Isolated Paraesthesia in the Distribution of the Nervus Cutaneous Femoris Externus

1895 Journal of Nervous and Mental Disease  
PERISCOPE. 313 her from being about; in the severe ones there is great prostration accompanied with severe vomiting and lasting from twelve to eighteen hours. The pain is mostly in the temporal region, and is not preceded by an aura. The ordinary therapeutic measures, including the synthetic analgesics, are of but little service. Four years ago she had an attack of severe epigastric pain which came on unheralded and spontaneously, and unaccompanied by any other manifestations of gastric
more » ... of gastric disturbances. At first it came every day, lasted a few hours and disappeared suddenly. No attributable cause could be found. The migraine never occurred during this time. After a few mouths the epigastric pains ceased and the migrainous pains recurred, then later yet their disappearance and a reappearance of the epigastric attacks. The writer considers the epigas¬ tric pains the equivalent of the migraine. J. C. Cerebral Sclerosis Following Influenza.-Rendu (Sem. Med , December 26, 1894). The author relates two cases which he has diagnosed as cerebral sclerosis, in which the appearance of the symptoms were consecutive to an attack of influenza. The first patient, a young man, had a transitory attack of hemiplegia while suffering from the grip, and after recovery from the latter, he remained quite well for about four months, when he began to complain of difficulty in walking and headache, which at first suggested cerebellar disease, but later was attributed to neurasthenia. These S' mptoms disappeared after a few months duration, and were fol¬ lowed by symptoms suggesting astasia abasia. These in turn lasted a few months and were followed by tremor of the hands and head, exaggera¬ tion of the knee-jerks and nystagmus, which the writer thinks points to a disseminated cerebral sclerosis. The second case related by the author occurred in a child who was taken with epileptic convulsions while suf¬ fering from post grippal tonsillitis. The epileptiform attack was fol¬ lowed in turn by a left side hemiplegia, from which the child recovered with the usual remains of muscular atrophy and increased myotatic irri¬ tability. The writer believes that the latter case was one of localized encephalitis, which was followed by a localized sclerosis. J. C. Isolated Parsesthesia in the Distribution ofv the Nervus Cutaneous Femoris Fxternus. -Bernhardt (Neurolog. Centrblt , March 15, 1895). The author first refers to a previous article, in which he pointed out the occurrence of a double sided degenerative neuritis of the ulnar nerve following on typhoid fever. In that article he said that he had seen not-infrequently cutaneous paresthesia in the region of ulnar distribution follow typhoid fever. He now says that since that time he has opportunity to verify this peculiar manifestation after typhoid, occurring in the distribution of the external cutaneous nerve of the thigh. He gives the history of a military physician, who had for many years complained of abnormal sensations on the outer side of the left thigh. This did not hinder him very much in ordinary walking, but it was so troublesome in long marches that he sought discharge from service. In his youth the patient had typhoid fever, and since then, the parsesthesia. Several other cases are referred to, and in conclusion the author states that all his cases have been in men of middle life who have complained of abnormal sensations, almost always a feeling of numbness" in the anterior and outer surface of the thighs. Sensations which are increased, especially by long marching and by pressure such as that of a scabbard on the involved region. Spontaneous pain when the patient isquiet, such, for instance, as frequently occurs in neuralgic conditions, is not complained of. Motility in the affected leg remains unaltered; Occasionally an accompanying condition is a slight disturbance of the functions of the bladder and rectum. The objective disturbances of sensibility are very slight, and the author has never found a true anaesthesia. Besides typhoid as a causative condition of this parsesthesia,. other factors, such as lead poisoning, application of cold, such as;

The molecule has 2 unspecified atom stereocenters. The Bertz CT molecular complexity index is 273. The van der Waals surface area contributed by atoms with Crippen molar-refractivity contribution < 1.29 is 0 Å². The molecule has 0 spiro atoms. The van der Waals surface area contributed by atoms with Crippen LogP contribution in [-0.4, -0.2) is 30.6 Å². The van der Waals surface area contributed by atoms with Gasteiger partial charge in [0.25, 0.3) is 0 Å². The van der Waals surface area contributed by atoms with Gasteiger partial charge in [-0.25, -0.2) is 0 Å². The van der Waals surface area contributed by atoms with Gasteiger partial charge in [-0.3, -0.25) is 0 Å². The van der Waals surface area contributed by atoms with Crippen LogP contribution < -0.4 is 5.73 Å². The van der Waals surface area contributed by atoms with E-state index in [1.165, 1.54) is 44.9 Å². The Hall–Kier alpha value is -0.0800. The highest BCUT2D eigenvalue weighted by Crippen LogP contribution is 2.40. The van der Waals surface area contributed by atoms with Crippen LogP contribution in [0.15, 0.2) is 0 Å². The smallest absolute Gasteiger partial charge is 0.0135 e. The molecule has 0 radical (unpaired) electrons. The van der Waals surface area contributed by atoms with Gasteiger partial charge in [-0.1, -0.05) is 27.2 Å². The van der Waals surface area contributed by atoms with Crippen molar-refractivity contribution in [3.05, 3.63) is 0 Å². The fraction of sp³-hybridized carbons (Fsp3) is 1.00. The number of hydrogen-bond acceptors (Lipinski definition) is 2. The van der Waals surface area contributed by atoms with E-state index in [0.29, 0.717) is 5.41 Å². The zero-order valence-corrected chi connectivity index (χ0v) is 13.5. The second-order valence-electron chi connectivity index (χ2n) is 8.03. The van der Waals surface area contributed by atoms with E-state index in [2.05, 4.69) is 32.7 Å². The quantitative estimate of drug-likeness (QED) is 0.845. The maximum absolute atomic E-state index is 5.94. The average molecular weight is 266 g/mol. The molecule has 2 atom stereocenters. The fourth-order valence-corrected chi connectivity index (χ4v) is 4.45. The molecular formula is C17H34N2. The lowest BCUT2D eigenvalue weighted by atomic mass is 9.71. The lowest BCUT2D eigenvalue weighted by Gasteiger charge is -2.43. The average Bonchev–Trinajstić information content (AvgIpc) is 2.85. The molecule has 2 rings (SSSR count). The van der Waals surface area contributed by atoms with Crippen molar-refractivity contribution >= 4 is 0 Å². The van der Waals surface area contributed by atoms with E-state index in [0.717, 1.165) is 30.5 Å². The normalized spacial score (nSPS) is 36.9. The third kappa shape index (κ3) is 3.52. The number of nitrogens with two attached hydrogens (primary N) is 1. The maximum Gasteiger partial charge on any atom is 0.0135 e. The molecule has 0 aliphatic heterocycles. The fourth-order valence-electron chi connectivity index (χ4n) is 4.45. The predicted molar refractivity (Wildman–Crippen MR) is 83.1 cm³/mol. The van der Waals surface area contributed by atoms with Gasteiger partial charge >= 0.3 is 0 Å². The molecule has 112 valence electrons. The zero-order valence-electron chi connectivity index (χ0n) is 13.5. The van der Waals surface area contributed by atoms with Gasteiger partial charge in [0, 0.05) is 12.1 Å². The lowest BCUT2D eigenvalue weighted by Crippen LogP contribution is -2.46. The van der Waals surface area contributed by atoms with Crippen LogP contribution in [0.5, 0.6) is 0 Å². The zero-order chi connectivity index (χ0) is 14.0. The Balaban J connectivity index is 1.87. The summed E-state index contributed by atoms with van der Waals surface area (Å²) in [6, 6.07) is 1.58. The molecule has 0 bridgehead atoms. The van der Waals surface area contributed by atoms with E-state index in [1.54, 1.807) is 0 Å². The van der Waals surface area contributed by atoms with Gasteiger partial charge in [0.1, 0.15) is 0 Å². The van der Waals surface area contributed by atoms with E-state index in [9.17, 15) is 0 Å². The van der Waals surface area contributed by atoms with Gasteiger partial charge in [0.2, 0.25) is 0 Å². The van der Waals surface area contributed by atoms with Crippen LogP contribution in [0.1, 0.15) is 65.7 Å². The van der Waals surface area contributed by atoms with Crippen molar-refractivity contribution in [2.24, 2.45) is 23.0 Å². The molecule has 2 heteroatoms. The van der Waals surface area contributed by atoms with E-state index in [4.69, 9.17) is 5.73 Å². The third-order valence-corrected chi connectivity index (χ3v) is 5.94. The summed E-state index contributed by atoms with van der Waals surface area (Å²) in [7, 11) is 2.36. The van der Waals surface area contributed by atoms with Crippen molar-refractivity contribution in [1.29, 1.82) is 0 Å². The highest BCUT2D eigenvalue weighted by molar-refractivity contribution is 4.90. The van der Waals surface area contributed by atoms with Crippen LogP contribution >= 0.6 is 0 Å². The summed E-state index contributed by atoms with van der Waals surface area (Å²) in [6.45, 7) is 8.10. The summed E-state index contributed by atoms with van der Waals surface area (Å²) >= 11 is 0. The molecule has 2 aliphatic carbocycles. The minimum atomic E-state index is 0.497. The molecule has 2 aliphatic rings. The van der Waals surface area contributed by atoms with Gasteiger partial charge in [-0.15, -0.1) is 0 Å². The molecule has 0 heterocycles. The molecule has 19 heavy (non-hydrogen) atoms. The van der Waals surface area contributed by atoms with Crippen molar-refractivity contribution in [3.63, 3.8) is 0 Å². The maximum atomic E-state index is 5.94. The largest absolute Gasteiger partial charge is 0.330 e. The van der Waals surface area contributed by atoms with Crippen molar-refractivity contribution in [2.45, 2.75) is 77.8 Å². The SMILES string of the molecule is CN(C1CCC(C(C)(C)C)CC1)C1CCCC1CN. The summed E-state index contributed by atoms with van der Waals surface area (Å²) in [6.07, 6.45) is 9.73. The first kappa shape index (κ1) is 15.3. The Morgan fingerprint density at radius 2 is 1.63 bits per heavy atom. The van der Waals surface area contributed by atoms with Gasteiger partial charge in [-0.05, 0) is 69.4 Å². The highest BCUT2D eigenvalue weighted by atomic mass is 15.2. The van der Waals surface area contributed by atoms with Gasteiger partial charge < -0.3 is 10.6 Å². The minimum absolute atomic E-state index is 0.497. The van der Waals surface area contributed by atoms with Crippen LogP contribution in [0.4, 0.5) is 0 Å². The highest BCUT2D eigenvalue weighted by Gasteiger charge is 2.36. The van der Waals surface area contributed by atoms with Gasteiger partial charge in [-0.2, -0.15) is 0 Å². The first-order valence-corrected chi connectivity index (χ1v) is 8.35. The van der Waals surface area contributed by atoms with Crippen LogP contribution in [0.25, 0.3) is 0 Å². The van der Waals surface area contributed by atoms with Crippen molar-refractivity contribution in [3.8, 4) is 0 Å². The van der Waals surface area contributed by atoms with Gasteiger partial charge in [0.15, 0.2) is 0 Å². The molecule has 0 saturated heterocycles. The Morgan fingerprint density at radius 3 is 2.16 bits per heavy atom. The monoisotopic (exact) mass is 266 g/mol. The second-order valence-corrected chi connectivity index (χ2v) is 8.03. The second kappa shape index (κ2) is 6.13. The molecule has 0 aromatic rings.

doi:10.1097/00005053-189505000-00023 fatcat:345u5yzsxvcutpxvocxnowkw7q